Christ, high priest and unique mediator, has made of the Church “a kingdom, priests for his God and Father.” The whole community of believers is, as such, priestly. the faithful exercise their baptismal priesthood through their participation, each according to his own vocation, in Christ’s mission as priest, prophet, and king. Through the sacraments of Baptism and Confirmation the faithful are “consecrated to be . . . a holy priesthood.”
The ministerial or hierarchical priesthood of bishops and priests, and the common priesthood of all the faithful participate, “each in its own proper way, in the one priesthood of Christ.” While being “ordered one to another,” they differ essentially. In what sense? While the common priesthood of the faithful is exercised by the unfolding of baptismal grace – a life of faith, hope, and charity, a life according to the Spirit – the ministerial priesthood is at the service of the common priesthood. It is directed at the unfolding of the baptismal grace of all Christians. The ministerial priesthood is a means by which Christ unceasingly builds up and leads his Church. For this reason it is transmitted by its own sacrament, the sacrament of Holy Orders.
In the ecclesial service of the ordained minister, it is Christ himself who is present to his Church as Head of his Body, Shepherd of his flock, high priest of the redemptive sacrifice, Teacher of Truth. This is what the Church means by saying that the priest, by virtue of the sacrament of Holy Orders, acts in the person of Christ the Head.
(Catechism of the Catholic Church, § 1546-1548)
The whole Church, indeed the whole people of God, rejoices with you and prays with you full of hope as you discern the call to ministerial priesthood and the permanent diaconate. You are embarking on the journey of a lifetime!
Our church puts great emphasis on the process of discerning your vocation. Contact the pastor at our rectory for help in this process of discernment.
Distinctive preparation for embracing the call to Holy Orders, both the ministerial priesthood and the permanent diaconate, is provided and directed by the Archdiocese of Philadelphia Vocation Office for Diocesan Priesthood.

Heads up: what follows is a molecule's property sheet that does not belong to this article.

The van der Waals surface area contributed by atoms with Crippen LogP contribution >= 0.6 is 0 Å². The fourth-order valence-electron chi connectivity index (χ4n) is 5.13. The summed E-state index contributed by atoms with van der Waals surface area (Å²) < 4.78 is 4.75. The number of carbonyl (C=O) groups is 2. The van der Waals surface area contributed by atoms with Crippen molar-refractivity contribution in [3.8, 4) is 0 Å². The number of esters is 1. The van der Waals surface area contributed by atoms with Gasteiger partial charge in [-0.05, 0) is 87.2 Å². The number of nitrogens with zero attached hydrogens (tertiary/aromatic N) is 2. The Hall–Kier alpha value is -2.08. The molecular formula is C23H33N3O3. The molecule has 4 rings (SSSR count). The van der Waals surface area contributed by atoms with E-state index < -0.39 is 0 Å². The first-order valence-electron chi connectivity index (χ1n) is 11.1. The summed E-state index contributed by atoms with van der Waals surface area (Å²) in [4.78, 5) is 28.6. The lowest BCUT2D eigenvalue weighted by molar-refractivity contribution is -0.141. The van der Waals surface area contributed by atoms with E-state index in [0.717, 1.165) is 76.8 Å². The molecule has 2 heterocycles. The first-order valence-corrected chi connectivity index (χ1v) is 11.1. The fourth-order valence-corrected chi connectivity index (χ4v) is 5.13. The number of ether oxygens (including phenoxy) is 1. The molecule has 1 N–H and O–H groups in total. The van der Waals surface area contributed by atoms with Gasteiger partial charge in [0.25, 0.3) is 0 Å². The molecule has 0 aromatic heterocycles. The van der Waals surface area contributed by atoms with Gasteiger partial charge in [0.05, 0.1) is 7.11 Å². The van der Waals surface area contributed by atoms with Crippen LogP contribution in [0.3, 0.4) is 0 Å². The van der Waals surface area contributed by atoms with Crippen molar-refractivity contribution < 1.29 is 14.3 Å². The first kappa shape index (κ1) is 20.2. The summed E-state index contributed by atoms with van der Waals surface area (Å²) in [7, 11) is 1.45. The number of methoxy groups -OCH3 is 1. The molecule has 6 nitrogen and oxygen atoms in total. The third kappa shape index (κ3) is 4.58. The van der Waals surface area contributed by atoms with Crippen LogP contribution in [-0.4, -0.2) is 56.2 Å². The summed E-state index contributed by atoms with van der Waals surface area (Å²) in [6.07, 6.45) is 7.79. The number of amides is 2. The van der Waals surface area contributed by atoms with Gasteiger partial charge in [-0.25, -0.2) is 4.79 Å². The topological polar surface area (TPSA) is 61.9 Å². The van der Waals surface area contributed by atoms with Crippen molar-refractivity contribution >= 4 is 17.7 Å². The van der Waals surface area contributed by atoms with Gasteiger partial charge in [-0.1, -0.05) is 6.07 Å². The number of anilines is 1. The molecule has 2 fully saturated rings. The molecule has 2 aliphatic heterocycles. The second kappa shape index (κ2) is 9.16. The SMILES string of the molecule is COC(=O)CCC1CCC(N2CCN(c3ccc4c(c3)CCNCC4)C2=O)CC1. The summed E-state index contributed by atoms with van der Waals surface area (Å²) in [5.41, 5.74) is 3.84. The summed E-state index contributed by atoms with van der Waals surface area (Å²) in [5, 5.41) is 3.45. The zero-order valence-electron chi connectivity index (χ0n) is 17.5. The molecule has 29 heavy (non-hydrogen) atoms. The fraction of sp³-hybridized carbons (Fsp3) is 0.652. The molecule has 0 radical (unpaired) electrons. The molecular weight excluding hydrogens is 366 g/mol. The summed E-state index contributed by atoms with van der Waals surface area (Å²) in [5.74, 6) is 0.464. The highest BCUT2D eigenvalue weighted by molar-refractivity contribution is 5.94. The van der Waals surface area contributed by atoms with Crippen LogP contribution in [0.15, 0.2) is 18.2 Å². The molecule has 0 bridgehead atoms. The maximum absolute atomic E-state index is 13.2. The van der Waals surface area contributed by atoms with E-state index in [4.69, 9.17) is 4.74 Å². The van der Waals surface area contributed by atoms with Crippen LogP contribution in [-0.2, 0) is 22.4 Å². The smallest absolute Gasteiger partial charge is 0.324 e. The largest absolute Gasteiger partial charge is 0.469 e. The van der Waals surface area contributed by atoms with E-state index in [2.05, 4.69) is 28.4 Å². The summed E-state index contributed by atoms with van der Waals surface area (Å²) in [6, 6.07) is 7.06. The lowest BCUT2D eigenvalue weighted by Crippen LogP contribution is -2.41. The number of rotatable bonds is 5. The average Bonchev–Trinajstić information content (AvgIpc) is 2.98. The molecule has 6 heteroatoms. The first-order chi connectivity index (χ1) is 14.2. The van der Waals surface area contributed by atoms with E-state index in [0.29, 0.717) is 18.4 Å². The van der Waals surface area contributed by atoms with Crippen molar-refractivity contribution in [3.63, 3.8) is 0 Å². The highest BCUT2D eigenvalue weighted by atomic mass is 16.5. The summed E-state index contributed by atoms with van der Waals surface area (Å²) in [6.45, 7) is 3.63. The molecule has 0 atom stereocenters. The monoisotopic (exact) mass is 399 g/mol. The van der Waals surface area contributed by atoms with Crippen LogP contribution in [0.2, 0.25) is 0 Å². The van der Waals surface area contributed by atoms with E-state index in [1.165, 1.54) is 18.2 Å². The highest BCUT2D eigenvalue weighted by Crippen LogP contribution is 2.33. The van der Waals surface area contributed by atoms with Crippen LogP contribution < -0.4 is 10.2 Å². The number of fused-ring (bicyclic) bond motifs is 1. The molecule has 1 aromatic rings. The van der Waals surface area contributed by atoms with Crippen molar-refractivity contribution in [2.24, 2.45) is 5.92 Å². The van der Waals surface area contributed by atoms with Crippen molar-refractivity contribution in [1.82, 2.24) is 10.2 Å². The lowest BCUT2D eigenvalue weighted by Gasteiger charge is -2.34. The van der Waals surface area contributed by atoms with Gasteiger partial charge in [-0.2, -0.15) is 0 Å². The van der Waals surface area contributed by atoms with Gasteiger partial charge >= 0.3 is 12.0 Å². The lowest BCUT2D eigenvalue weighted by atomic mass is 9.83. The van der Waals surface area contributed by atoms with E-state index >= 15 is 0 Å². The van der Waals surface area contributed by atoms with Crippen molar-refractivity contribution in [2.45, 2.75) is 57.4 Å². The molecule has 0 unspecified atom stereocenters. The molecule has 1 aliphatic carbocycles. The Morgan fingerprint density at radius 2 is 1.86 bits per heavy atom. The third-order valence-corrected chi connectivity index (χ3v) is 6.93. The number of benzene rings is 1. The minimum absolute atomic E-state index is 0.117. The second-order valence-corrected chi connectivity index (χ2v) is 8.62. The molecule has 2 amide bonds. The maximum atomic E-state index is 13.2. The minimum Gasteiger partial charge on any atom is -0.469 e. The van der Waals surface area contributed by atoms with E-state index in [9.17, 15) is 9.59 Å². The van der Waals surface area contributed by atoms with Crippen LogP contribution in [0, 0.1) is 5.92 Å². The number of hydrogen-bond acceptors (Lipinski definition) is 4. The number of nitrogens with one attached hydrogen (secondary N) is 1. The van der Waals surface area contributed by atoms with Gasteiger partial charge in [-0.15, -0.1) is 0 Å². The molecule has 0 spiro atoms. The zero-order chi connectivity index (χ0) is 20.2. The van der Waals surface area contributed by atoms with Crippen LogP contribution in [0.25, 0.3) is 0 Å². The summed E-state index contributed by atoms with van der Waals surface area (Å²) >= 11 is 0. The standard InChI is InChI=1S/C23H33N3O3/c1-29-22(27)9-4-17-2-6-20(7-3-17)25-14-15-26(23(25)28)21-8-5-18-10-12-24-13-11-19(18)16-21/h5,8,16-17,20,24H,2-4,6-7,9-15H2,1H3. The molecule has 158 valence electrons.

Deacons share in Christ’s mission and grace in a special way. The sacrament of Holy Orders marks them with an imprint (“character”) which cannot be removed and which configures them to Christ, who made himself the “deacon” or servant of all. Among other tasks, it is the task of deacons to assist the bishop and priests in the celebration of the divine mysteries, above all the Eucharist, in the distribution of Holy Communion, in assisting at and blessing marriages, in the proclamation of the Gospel and preaching, in presiding over funerals, and in dedicating themselves to the various ministries of charity.
Since the Second Vatican Council the Latin Church has restored the diaconate “as a proper and permanent rank of the hierarchy.” This permanent diaconate, which can be conferred on married men, constitutes an important enrichment for the Church’s mission. Indeed it is appropriate and useful that men who carry out a truly diaconal ministry in the Church, whether in its liturgical and pastoral life or whether in its social and charitable works, should “be strengthened by the imposition of hands which has come down from the apostles. They would be more closely bound to the altar and their ministry would be made more fruitful through the sacramental grace of the diaconate.”
(Catechism of the Catholic Church, § 1570-1571)
Our diocesan seminary, St. Charles Seminary, hosts the School of Diaconal Formation for the preparation of men aged 29 through 55 for ordination to the permanent diaconate.
Contact the pastor at our rectory for further help.